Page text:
Real estate investors have various instruments for taking advantage of opportunities. For example, the reverse 1031 exchange plan reverses the order of the typical 1031 exchange process so that you can buy a new property before selling — and exchanging — the present one. The reverse 1031 allows you to not only act promptly on an attractive offer but also allows you to time the sale of your existing property to maximize possible profit.
While the reverse 1031 exchange is more complicated and costly, it can also open the door to a profitable transaction. If you’re considering this type of transaction, read for more information.
- Investors must reinvest 100% of the sales proceeds to defer the entire capital gain tax liability.
- A reverse 1031 exchange is where investors purchase a replacement property before selling their already-owned investment property.
The Reverse 1031 Process
The reverse 1031 exchange can be used to buy investment properties such as commercial buildings, multifamily units, warehouses, undeveloped land, and rental houses, but not primary or secondary residences. Similar to a typical 1031 exchange, the properties must be “like kind,” which implies that both must be utilized in a company or for investment, but they do not have to be the same real estate. You can still exchange an office building for another office building or a different investment property, such as a hotel, rental residential property, raw land, a shopping center, etc.
A reverse 1031 exchange will necessitate a unique type of short-term financing. Only a few lenders and institutions provide this service, which must also include the involvement of a qualified middleman (QI). You can also use cash to purchase the home if you have the funds.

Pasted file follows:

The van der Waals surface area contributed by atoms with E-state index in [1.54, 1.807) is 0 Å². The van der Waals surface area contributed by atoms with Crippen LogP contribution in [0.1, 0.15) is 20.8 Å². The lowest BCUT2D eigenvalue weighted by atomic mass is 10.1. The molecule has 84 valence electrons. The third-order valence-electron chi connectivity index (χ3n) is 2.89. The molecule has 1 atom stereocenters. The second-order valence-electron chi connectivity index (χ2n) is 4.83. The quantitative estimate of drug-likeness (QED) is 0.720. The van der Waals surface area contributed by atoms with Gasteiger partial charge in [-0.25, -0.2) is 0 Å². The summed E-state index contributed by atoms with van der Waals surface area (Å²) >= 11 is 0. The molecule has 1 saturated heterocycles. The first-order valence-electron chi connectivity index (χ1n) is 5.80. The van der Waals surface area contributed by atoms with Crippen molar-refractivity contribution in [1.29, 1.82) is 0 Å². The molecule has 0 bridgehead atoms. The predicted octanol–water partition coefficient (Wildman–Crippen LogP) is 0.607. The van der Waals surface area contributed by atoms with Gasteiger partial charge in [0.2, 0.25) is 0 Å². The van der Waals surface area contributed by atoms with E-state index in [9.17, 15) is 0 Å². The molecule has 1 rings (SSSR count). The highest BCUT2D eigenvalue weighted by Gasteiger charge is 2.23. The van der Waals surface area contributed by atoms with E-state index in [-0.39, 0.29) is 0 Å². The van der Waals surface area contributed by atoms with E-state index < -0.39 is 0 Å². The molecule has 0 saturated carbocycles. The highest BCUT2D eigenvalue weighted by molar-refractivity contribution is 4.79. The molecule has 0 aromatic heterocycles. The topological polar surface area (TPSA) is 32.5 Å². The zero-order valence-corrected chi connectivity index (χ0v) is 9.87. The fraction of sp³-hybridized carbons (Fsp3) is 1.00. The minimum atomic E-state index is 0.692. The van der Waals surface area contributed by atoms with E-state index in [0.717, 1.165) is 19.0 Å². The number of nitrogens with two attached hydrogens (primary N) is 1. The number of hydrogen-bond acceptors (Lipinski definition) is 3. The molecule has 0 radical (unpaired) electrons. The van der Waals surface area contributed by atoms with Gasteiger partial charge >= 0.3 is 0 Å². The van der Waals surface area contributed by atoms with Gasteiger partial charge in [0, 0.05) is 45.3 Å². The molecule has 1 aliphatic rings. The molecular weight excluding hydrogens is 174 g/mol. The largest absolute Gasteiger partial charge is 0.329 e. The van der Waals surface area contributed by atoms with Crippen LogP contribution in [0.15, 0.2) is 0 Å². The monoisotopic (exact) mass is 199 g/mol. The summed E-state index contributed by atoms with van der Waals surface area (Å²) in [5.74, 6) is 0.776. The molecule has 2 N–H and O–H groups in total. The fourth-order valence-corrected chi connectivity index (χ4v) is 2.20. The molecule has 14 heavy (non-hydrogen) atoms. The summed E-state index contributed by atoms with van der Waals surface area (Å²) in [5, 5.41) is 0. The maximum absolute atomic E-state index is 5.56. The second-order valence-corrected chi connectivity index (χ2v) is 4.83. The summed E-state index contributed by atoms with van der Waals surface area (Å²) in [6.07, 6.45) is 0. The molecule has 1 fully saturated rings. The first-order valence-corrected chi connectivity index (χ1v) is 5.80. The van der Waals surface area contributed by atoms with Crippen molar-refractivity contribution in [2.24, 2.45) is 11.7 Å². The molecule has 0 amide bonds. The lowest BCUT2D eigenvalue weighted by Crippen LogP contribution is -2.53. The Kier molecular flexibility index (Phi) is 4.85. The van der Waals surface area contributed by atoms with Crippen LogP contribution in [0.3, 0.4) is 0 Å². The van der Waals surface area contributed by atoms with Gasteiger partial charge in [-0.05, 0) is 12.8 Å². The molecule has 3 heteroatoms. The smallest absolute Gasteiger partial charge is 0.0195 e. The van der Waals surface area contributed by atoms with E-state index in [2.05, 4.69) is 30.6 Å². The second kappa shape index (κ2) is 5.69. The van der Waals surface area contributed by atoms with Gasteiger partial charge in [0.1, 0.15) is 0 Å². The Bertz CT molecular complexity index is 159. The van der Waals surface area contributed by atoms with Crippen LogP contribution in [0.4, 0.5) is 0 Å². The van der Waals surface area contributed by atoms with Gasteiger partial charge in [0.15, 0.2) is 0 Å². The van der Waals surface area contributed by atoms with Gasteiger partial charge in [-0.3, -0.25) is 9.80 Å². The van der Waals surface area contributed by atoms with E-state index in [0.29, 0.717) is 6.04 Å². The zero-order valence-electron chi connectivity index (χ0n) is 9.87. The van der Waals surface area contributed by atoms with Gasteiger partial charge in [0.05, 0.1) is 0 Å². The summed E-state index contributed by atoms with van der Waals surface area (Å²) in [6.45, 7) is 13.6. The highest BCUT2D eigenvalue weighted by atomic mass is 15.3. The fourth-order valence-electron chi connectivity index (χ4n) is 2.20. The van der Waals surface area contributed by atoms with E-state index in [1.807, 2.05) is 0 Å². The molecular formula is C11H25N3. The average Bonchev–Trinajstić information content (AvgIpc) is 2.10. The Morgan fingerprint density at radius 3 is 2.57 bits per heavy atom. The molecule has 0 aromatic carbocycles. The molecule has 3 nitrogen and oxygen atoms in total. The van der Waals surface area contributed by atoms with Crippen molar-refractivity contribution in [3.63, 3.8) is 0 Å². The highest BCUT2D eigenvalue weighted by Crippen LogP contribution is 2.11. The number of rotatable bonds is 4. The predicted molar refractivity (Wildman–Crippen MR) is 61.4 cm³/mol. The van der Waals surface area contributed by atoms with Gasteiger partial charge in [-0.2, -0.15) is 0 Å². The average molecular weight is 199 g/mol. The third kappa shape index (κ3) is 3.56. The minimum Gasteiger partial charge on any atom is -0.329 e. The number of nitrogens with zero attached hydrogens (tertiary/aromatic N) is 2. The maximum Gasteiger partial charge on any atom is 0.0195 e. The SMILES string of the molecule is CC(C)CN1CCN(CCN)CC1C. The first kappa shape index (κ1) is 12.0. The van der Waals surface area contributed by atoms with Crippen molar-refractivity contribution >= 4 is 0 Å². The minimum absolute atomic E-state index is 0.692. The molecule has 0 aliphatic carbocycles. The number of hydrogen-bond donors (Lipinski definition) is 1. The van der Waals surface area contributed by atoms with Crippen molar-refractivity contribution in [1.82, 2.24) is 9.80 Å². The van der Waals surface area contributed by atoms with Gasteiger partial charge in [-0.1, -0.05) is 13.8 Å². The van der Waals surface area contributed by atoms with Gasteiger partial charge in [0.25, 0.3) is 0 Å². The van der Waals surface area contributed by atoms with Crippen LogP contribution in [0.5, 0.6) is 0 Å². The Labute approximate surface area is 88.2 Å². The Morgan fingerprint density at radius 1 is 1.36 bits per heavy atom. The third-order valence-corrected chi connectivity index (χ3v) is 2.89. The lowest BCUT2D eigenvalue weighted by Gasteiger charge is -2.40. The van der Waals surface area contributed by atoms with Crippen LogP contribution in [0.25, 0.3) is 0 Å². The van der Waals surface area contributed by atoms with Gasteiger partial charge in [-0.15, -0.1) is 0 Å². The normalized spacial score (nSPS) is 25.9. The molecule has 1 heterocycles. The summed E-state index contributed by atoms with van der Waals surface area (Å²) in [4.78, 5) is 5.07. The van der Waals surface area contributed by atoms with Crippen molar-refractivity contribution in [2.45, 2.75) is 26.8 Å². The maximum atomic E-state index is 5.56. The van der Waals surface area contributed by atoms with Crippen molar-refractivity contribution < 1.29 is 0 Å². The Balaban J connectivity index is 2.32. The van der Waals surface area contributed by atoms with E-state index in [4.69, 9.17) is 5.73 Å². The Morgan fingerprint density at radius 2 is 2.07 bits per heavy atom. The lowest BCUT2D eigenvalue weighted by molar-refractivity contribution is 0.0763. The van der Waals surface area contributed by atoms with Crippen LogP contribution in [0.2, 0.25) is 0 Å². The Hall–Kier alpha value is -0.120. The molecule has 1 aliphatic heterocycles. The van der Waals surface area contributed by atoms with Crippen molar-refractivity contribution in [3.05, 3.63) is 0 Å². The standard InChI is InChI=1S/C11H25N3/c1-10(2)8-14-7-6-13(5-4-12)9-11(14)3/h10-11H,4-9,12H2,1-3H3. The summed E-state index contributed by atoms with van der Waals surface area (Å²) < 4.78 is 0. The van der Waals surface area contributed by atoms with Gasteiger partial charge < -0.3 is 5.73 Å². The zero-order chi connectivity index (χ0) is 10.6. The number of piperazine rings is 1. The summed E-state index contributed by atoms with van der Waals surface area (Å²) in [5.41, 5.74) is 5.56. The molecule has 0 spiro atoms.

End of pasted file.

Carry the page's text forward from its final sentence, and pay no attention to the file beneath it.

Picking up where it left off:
The new home must be purchased in your QI’s name, and that entity will maintain the title to the property until you sell your previous investment, which must be worth the same as or less than the new asset’s purchase price. Otherwise, you must pay taxes on the profit from the original property’s sale.
Within 45 days of closing the new property, you must identify one or more presently held investment properties to swap for the new replacement property. The same identification standards apply to reverse 1031 exchanges as traditional 1031 exchanges, such as “the three property rule”, “the 200 percent rule.” Furthermore, for the reverse 1031 transaction to be successful, the designated property must be sold within 180 days of purchasing and the replacement property transferred from the QI to the investor.
While a reverse 1031 has advantages, it is not for everyone. Keep the following points in mind:
- This method can only be used to purchase an investment property; if used to buy a home, you cannot live in it as your primary residence for at least two years following the sale.
- Fees for a reverse 1031 exchange can quickly build up and may exceed $10,000, compared to $1,500 for a standard 1031 exchange. These expenses exclude the high financing fees of a short-term loan.
- In a competitive real estate market, sellers may need to be more experienced with this tactic and may be hesitant to accept your offer. Working with an agent who can thoroughly explain the aspect of the deal and dispel any questions is essential. Having bridge funding in place ahead of time can increase your chances of winning a bid.
- If you don’t sell your original property within 180 days, you will either possess both properties or lose your claim to the new property and your earnest money (if the transaction is yet to be closed). While many markets are currently competitive, rising mortgage rates may hinder sales, endangering your 180-day reverse 1031 exchange limit. Your agent should keep this transaction component private since prospective purchasers will use it to their advantage.
- You must be able to demonstrate financial capability to purchase the new property. In other words, even if the reverse 1031 exchange does not go as planned, you must have either cash or a loan to complete the transaction.
Investment.org has the experience with 1031 exchanges and reverse 1031 exchanges that you need to preserve your investment and financial interests. Contact our advisors today to discuss your next steps toward achieving your real estate investing goals.